Curriculum Corner

Curriculum Updates of Savannah Elementary | February Edition




Whether you are 1:1 or just have a single device in your class, Seesaw seamlessly organizes your students’ digital and physical work in one place.


Seesaw empowers students (as young as 5!) to independently create and organize their work in a digital journal, develop their academic voice, and collaborate with classmates.


Seesaw facilitates parent communication with real-time notifications, giving them a glimpse of their child’s day and an opportunity to support learning at home.

Seesaw: The Learning Journal Overview

Math Workshop

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From the blog of... Math Coach's Corner

Consider this problem:

Mario and Terrence have both been saving their allowance. Mario has saved $35 and Terrence has saved $52.

What math is the problem asking you to do? If you said you don’t know, don’t feel bad! Without the question, there is no way to solve the problem, because it’s not really even a problem yet–just a collection of facts. Each of the following questions could be answered using the information given above:

  • How much more money has Terrence saved than Mario?
  • If the boys pool their money to buy a present, how much will they have?
  • If the boys combine their savings and buy a present for $78, how much money will they have left?

In her book, Building Mathematical Comprehension, Laney Sammons writes that good readers use the structure of texts to make meaning. For example, the structure of a narrative piece is very different from a nonfiction text. She goes on to say:

“Students benefit from knowing about the structure of word problems–considered by some to be a unique genre.”

Sammons describes the structure by outlining three typical parts: the introductory information (beginning), the factual information (middle), and the main idea (end). Look back at the problem at the beginning of this blog post. You see two of the three parts. What’s missing is the main idea…the question…the part that tells the students the problem they need to solve.

I’ve been working with my group of remedial 3rd graders the past two weeks to help them understand the importance of the question and analyze it for meaning. One strategy I’ve used that has been quite successful is to have students read through the problem once and then actually have them cover up the introductory and factual information and just analyze the question. The truth is, students are often blinded by the numbers. Taking the numbers out of the picture and having students concentrate on the question is a powerful comprehension strategy.

Having students write their own word problems is another way to improve comprehension. I have several easy versions that I like.

  1. You Write the Story. Give students an equation and let them write a word problem that can be solved using the equation. This requires little or no prep as a workstation activity, and you get a lot of bang for your buck. Of course, students need to be familiar with the structure of word problems and you need to model the process of writing a problem before the students try it on their own. You can differentiate the activity easily by giving students different equations based on need. For example, while most of the class is writing a problem to match the equation 32 x 4 = ____, students on a lower level could use 12 x 4 = ____, while students who need more of a challenge could use 328 x 4 = ____.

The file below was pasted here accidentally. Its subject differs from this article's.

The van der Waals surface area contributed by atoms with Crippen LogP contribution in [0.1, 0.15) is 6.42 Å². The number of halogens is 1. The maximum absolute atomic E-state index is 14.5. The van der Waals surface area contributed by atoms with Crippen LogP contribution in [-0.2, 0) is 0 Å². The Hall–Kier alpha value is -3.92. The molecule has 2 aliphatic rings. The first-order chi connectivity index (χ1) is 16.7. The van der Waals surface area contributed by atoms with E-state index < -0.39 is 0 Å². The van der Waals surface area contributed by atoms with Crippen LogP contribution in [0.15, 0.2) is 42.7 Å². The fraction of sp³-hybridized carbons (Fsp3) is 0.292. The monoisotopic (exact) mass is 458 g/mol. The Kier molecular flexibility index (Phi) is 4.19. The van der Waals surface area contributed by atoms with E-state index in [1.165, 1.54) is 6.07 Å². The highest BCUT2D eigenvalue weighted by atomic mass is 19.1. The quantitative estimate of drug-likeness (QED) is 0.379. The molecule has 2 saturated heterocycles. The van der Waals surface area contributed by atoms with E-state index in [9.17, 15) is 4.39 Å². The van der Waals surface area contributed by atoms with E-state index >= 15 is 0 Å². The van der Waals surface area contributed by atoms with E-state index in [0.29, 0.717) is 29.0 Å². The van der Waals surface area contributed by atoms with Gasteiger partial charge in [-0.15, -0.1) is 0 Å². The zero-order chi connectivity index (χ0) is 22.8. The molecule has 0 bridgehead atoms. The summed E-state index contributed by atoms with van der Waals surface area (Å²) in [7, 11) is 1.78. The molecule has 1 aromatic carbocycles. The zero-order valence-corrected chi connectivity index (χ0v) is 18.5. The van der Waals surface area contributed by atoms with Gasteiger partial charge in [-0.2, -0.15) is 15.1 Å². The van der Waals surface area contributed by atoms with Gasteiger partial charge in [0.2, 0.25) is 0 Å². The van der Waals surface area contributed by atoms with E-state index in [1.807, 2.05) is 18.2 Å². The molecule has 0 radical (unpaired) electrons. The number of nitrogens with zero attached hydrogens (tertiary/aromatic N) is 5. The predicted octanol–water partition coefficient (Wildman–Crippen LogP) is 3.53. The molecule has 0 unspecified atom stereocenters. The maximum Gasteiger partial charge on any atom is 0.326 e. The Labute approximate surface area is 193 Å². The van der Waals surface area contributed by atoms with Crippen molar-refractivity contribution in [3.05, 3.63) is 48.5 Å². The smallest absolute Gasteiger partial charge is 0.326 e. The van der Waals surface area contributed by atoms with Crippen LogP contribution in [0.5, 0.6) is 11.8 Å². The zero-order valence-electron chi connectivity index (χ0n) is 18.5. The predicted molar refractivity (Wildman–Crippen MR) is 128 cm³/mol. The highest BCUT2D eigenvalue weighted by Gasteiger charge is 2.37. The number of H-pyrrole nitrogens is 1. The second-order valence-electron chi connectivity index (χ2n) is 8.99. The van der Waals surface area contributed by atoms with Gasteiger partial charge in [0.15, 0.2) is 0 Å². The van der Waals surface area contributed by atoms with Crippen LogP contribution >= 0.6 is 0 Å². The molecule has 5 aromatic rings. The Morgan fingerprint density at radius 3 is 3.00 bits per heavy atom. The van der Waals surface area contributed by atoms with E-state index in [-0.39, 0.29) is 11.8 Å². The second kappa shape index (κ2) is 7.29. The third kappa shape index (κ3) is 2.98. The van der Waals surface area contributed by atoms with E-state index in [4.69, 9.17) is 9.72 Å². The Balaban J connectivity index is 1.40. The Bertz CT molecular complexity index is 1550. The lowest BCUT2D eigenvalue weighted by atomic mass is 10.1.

2. The Answer Is. For this version, give students only the solution, for example The answer is 32 books, what is the question? This frees students up to use any operations and numbers they are comfortable with (even two-step problems) and will result in a wide range of story problems.
  3. You Write the Question. Give students just the information part of the word problem, without the question (similar to the way I started this blog post). Let them write a question that can be answered using the information.

What tried and true tips do you have for helping students comprehend word problems?

For more blogs from this author, click here:

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English Language Learners

Supporting our ELL students and ALL students

In order for students to understand content/concepts, they need to have background knowledge. It would be very hard for any student, especially an ELL student that does not have a lot of words, to make an inference about photosynthesis if that child does not have any background knowledge related to the process.

Thus, as teachers, when we are introducing new concepts; realia (real items), photos, and illustrations are important. Using these items help learners develop a clear understanding of the unknown word, concept, or content.

STRATEGY #1 (99 Ideas and Activities for Teacher English Learners with the SIOP Model)

1. Introduce key vocabulary/concepts with realia, photos, illustrations

2. Post words and pictures on word walls, charts or in personal dictionaries

3. Have students share with a partner key ideas about the word/concept using the realia, photos, illustrations

4. For beginning ELLs, provide them with an illustration or picture and a sentence frame until they are familiar and comfortable with speaking to a partner


Create and maintain picture files related to content that is going to be taught. Store these pictures in a file folder with the topic written on the tag. Having picture resources quickly available makes planning SIOP lessons much easier.

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Cooperative Learning

Infer the Topic